removed by simple manual sliding, pulling, or prying them apart. Two cardiac magnets, commonly used to demagnetized pacemakers or defibrillators, were then attached to magnets bilaterally on the scrotum (Figure 2). Once the cardiac magnets were attached, the magnet complex was then slid in opposite directions with ease and the magnets were removed from the patient’s scrotum. There was underlying soft tissue pressure necrosis, however not full thickness (Figure 3). He was subsequently discharged home with bacitracin to bilateral wounds.

4. Follow Up

Patient returned 2 weeks later, had no new complaints and no pain or swelling of the scrotum. Scrotum had small dime-sized circular inflamed scar with darkened crust in middle with pale pink raised border and with no surrounding edema or erythema (Figure 4).

Figure 2. Magnet complex with cardiac magnets after removal.

Figure 3. Partial thickness pressure necrosis after removal of magnetic foreign body.

Figure 4. Follow up images with healing bilateral scrotal tissue.

5. Discussion

Urogenital foreign bodies are well reported in the literature and commonly encountered in urologic practice. Removal of these objects can usually be managed by minimally invasive or endoscopic approach with minimal long-term damage to the genitals. Occasionally removal requires ingenious methods devised by staff based on the anatomic location and nature of the object used. Magnetic urogenital foreign bodies however are a less common entity with only a few reported cases in the literature [6] [7] . There is an increased availability of magnetic sex objects on the internet and in stores with an increasing trend and demand for their use. In view of this increasing demand, genital injuries are expected to be seen more often in the future.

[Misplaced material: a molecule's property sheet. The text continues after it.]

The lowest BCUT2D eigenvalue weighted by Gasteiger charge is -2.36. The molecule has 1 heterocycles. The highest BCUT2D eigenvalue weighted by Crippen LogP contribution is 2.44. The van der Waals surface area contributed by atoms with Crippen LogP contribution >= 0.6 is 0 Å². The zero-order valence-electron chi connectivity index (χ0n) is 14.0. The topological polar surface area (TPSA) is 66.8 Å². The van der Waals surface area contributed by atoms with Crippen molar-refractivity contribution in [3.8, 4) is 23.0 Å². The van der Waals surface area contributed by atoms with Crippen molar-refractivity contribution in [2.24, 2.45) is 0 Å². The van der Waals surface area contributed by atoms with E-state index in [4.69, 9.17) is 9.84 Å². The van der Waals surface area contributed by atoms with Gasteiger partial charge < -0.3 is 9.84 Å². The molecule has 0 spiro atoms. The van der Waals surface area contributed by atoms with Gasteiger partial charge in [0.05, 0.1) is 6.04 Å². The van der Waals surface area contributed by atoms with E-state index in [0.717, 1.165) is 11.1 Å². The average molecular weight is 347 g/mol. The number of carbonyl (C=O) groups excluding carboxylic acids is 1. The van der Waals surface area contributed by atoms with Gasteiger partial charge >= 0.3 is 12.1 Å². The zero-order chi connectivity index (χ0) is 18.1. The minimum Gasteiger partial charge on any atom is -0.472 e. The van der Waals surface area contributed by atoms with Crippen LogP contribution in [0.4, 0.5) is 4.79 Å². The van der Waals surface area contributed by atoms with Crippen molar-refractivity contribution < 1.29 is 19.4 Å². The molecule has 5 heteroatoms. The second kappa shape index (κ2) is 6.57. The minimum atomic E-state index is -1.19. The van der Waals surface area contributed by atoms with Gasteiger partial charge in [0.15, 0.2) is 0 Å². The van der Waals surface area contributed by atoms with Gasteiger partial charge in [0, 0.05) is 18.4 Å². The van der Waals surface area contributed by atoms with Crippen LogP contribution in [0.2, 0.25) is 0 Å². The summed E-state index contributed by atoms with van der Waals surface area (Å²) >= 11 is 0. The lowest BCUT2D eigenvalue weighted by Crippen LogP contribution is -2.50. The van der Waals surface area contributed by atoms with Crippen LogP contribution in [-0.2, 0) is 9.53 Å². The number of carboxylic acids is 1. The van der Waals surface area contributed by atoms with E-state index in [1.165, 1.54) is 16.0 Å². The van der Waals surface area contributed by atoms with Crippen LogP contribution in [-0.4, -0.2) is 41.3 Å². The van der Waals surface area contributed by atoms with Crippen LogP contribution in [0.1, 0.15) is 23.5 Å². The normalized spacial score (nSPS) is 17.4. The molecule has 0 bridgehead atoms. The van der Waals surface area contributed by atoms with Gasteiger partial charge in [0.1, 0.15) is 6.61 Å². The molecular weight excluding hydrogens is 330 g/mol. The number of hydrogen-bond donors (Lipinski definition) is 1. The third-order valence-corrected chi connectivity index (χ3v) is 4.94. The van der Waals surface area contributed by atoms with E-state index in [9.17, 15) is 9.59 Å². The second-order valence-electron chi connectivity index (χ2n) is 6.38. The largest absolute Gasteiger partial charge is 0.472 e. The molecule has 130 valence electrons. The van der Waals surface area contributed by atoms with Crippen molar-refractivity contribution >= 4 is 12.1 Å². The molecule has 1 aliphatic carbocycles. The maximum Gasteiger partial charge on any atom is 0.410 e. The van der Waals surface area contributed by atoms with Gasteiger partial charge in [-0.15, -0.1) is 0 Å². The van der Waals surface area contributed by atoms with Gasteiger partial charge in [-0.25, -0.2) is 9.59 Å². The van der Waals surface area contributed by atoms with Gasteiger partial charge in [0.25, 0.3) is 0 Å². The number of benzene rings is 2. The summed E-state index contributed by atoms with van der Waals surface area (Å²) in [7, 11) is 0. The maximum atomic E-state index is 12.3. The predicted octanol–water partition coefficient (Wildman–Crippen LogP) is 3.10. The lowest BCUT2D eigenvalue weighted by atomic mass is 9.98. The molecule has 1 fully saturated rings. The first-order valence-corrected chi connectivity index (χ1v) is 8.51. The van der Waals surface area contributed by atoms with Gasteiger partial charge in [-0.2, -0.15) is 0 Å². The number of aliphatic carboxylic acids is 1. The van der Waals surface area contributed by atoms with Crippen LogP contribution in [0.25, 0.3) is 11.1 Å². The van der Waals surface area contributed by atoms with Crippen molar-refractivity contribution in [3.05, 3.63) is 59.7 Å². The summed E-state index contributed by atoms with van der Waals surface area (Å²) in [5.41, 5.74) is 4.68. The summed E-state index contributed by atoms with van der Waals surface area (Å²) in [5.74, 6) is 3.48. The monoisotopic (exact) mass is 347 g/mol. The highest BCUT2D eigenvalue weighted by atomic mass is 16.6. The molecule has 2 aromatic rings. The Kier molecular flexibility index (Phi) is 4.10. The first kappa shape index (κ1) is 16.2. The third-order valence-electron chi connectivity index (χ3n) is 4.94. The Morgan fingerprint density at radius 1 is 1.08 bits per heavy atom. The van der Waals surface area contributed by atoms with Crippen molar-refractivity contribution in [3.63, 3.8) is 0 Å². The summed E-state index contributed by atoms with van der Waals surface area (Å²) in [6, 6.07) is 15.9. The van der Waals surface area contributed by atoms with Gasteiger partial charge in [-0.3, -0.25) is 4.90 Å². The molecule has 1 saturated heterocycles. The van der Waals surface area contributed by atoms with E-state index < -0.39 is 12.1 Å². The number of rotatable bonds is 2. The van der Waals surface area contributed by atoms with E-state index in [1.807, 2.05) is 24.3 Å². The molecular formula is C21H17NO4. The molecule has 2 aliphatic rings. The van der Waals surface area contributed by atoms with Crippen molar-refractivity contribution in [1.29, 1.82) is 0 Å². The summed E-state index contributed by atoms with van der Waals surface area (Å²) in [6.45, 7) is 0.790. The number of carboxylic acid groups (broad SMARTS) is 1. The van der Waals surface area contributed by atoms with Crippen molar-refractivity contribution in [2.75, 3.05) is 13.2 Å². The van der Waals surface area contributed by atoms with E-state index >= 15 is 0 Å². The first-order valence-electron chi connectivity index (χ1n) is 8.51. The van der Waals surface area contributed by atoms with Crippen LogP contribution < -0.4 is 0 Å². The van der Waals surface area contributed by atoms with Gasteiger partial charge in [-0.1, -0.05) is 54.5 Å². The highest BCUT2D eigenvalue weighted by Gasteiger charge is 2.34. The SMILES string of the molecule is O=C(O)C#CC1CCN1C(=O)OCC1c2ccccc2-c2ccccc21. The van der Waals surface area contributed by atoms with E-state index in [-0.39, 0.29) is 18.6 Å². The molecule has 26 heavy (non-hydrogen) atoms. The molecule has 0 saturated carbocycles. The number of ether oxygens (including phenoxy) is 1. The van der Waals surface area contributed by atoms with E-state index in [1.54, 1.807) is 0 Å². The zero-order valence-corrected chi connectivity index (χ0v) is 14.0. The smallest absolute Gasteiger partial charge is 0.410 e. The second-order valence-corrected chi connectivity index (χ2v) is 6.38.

As the use of magnetic sex objects becomes more prevalent in the adult population, the clinician should be aware of the possible complications and varying means of management. Removal of magnets can be easily achieved by separating the two magnets by sliding them apart, however when the patient’s tissue is entrapped between the magnets, this becomes a difficult task [8] . In other reported cases, the scrotal magnets were removed by surgical excision of the entrapped skin bridge [6] , and by simple separation under anesthesia [7] .

We present this case as a novel technique for the management of removal of magnetic urogenital foreign bodies. The magnetic force created between the two magnets made their separation near impossible and created a need for alternative removal. The use of two cardiac magnets on each individual magnet relieved the magnetic attraction across the scrotal soft tissue bridge allowing for removal. In this case, the technique was utilized under general anesthesia in the operating room. We feel that this technique is simple and may be easily achieved at the bedside. This could potentially be performed by emergency medical personal on arrival, which would shorten the time to treatment and potentially avoid or mitigate the process of pressure necrosis of the entrapped tissue. We continue to encourage complete work up, including appropriate imaging studies, based on the individuals presenting signs and symptoms. Also, specialist consultations should be placed as seen appropriate.

6. Conclusion

Urogenital foreign bodies can be a challenge for the clinician. Our novel technique for removal of magnetic urogenital foreign bodies allows for bedside management.

Conflicts of Interest

The authors declare no conflicts of interest regarding the publication of this paper.

Conflicts of Interest

The authors declare no conflicts of interest.